Lady Truckers

"Women Truckers Are a Special Breed - Tough, Romantic and Independent.
A Special Report by Hank Whittemore, St. Louis Post-Dispatch Parade (Sunday "magazine" insert), July 10, 1988, pp. 4-5.

More than 100,000 women now drive big trucks, but there's one thing some still feel they need: 'I want respect, that's all'

Bouncing on the air-cushioned seat high up in the cab of her 13-speed Kenworth tractor, pulling a 48-foot trailer bound for the West Coast, Darlene Dwyer is "running hard" over the long, flat highway as the Florida sun goes down. She is in control of an enormous machine on 18 wheels, carring 40 tons. At the same time, she is a lone female driver in a world of macho male truckers who see her as a vulnerable object of prey.

"This is Biscuit," she yells into the CB radio, using her "handle" to call another woman trucker on the road.

A male voice breaks in: "Hi, sweetie! Where are you?"

"No sweetie in this truck," Dwyer retorts. "I'm a driver!"

"Want to fool around? Make love?"

"No way, cowboy!" she says, clicking off the CB unit and turning to me as we roll on: "A lot of these guys still have the notion that every female out here is fair game. To be honest, it's lonely and tough on the road."

The number of lady truckers is rapidly growing, from less than 2 percent of the total drivers a decade ago to about 4.2 percent today. Of 2.5 million truckers hauling rigs of various sizes, just over 100,000 are women. "There has been steady growth," says Ron Roth of the American Trucking Associations. "I think women are not so overwhelmed by the hardships anymore."

The new female drivers include many wives "riding team" with their husbands. Some, married to men who are not truckers, drive "short haul" and return to their families each night. Those women who pull the big rigs alone, over long distances for weeks at a time, are mostly single or divorced.

"I don't recommend it for all women," says Helen Jones, 49, of Hendersonville, Tenn., who started riding with her husband four years ago after raising a family. "It takes a special kind of person who can withstand the stress. You have to enjoy physical labor and love the outdoors."

Jones and her husband run from a loading dock in Ohio down to Florida, Louisiana and Texas. They alternate behind the wheel for roughly 1300 miles without stopping, except for short breaks, in 23-hour stretches.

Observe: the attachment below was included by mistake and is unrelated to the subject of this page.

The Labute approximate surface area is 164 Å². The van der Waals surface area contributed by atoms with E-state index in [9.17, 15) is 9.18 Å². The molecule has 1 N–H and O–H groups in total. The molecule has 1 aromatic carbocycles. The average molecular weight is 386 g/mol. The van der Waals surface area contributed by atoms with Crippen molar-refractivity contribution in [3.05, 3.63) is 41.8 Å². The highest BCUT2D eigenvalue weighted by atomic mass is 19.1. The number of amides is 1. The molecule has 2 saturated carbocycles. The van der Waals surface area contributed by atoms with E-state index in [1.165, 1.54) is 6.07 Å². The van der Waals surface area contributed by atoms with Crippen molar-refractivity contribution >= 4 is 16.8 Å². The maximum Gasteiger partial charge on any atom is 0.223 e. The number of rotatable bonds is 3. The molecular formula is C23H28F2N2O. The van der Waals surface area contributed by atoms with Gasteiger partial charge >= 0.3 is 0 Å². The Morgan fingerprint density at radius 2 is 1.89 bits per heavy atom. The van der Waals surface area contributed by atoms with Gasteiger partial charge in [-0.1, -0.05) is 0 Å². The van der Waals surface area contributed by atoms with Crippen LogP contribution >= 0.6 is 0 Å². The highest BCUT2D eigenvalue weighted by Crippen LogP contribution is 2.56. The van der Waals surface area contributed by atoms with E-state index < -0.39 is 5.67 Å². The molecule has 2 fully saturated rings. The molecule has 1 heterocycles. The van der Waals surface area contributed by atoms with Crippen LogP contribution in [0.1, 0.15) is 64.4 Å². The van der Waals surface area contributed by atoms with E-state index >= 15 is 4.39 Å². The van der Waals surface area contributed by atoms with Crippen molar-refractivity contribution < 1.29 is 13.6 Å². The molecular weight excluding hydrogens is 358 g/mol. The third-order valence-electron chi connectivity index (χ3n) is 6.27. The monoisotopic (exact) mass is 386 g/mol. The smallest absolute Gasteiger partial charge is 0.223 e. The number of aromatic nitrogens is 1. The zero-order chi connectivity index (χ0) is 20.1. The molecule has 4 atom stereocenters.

"Handling the truck doesn't take tremendous strength," she says, "but it requires lots of stamina and concentration. When I'm driving, my husband is in the sleeper [inside the cab, just behind the seats], and so I'm on my own. And I'm constantly thinking ahead in advance of any trouble.

"What if one of my tires blows? What if that car suddenly pulls in front of me? And some days, when the wind is howling and there's freezing rain, you wish you were anywhere else. But what did our great-great-grandmothers do? They went across this country in covered wagons!"

At the Vero Beach, Fla., truck stop, Darlene Dwyer rolls into a vast lot where dozens of tractor-trailers are parked in rows. As she deftly backs her 62-foot rig into a space, several male drivers gather to watch. "Hey," one calls after she hops down, "did you just drive that big ol' thing in here? By your little ol' self?"

"Nah," she says, grinning. "I had Captain Kirk beam me down!"

Dwyer, 29, is a single woman who operates her own tractor, driving alone. Over the last eight years, she has logged 900,000 miles across 48 states. Every few months she returns to Lockport, N.Y., where she grew up, but otherwise, as she puts it, "I've basically been living out of my truck." Under contract with North American Van Lines to pick up and deliver cargo, she does all the physical loading and unloading by herself. She can repair wiring, adjust brakes, change fan belts, fix hairline tire leaks and even blend her own fuel. A strong, muscular young woman, Dwyer says she can be as "feminine" as any other female, but that would only invite more hassles. "If I wore a skirt, I'd just be asking for trouble." Instead, she wears a driver's uniform shirt over a pair of jeans, uses no makeup and keeps her hair pinned. Referring to the grease all over her hands and face, however, she laughs and adds, "Of course, right now no guy would go near me!"